Signal Peak rode an operational rollercoaster in July and August, when the federal Mine Safety and Health Administration handed down a pair of closure orders and told the company to change its roof control plan.
The initial closure order came July 25 after the mine experienced three falls in fairly rapid succession. No one was injured in the incidents, but longwall production was halted for almost a week. When the company got the green light from MSHA to resume mining, it did so on a limited basis, producing coal for only 10 hours a day. Gradually, full production resumed. But it proved to be short-lived. On August 12, MSHA issued a second closure order following still another fall, this one in a mined-out area that had been abandoned. Again, there were no injuries.
This time, MSHA allowed Signal Peak to get back in partial production in a couple of days. On August 24, the agency gave the nod to resume full production. Mike Dawson, a spokesman for the mine, said officials were cautiously optimistic that the roof fall problem was solved. Miners were continuing to perform roof support ahead of the longwall.
The roof falls continued an uneven year for Signal Peak, which eventually is expected to become a large mine, turning out up to 12.5 million tons annually. The longwall was moved to a new location early in the year, temporarily reducing the mine’s output.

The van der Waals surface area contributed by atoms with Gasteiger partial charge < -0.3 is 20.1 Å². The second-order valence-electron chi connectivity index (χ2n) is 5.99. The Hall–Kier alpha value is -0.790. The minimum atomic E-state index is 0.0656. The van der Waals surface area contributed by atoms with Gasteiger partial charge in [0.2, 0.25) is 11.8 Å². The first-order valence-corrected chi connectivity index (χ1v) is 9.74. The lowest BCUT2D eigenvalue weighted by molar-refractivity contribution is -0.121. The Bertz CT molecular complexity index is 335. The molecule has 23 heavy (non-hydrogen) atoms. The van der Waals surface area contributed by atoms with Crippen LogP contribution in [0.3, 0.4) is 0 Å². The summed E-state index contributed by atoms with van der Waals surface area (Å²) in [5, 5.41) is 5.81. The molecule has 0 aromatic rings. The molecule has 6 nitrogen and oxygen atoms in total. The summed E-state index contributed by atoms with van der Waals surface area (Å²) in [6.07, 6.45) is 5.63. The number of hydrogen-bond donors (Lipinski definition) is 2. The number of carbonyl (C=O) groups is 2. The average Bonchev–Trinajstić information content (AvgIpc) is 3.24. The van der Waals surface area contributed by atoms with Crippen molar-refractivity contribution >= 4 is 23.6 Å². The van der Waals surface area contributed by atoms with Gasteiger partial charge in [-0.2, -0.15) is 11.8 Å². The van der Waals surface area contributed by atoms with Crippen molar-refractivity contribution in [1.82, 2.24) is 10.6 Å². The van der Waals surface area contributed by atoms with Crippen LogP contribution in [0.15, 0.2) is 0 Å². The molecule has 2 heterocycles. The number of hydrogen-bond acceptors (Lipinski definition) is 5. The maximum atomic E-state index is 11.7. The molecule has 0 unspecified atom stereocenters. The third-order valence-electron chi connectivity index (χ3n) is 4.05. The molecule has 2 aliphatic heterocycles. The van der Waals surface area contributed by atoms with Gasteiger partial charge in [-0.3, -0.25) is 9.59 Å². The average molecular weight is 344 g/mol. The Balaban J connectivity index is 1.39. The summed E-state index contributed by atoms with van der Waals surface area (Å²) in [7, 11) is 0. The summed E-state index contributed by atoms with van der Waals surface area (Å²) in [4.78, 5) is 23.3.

Through the first half of 2011, the mine’s output was less than 2 million tons. It was below 600,000 tons in the second quarter during the longwall move.
The mine, located in Musselshell County, is jointly owned by two Ohio companies—Akron-based FirstEnergy, a utility holding company, and Boich Group, headquartered in Columbus. During its second-quarter earnings call in early August, FirstEnergy reiterated its intent to sell its portion of the mine in the next year. Boich has not indicated if it plans to sell or keep its stake in Signal Peak.
The partners had planned to sell much of Signal Peak’s output to growing Asian markets. FirstEnergy also entered into a 15-year contract to purchase up to 10 million tons of coal annually from the mine.
Signal Peak, formerly known as Bull Mountain, began operating in September 2009 after FirstEnergy and Boich invested more than $400 million to reopen it. The project featured a newly built access to the Burlington Northern Santa Fe railroad that leads to BNSF’s main line in Broadview, Mont.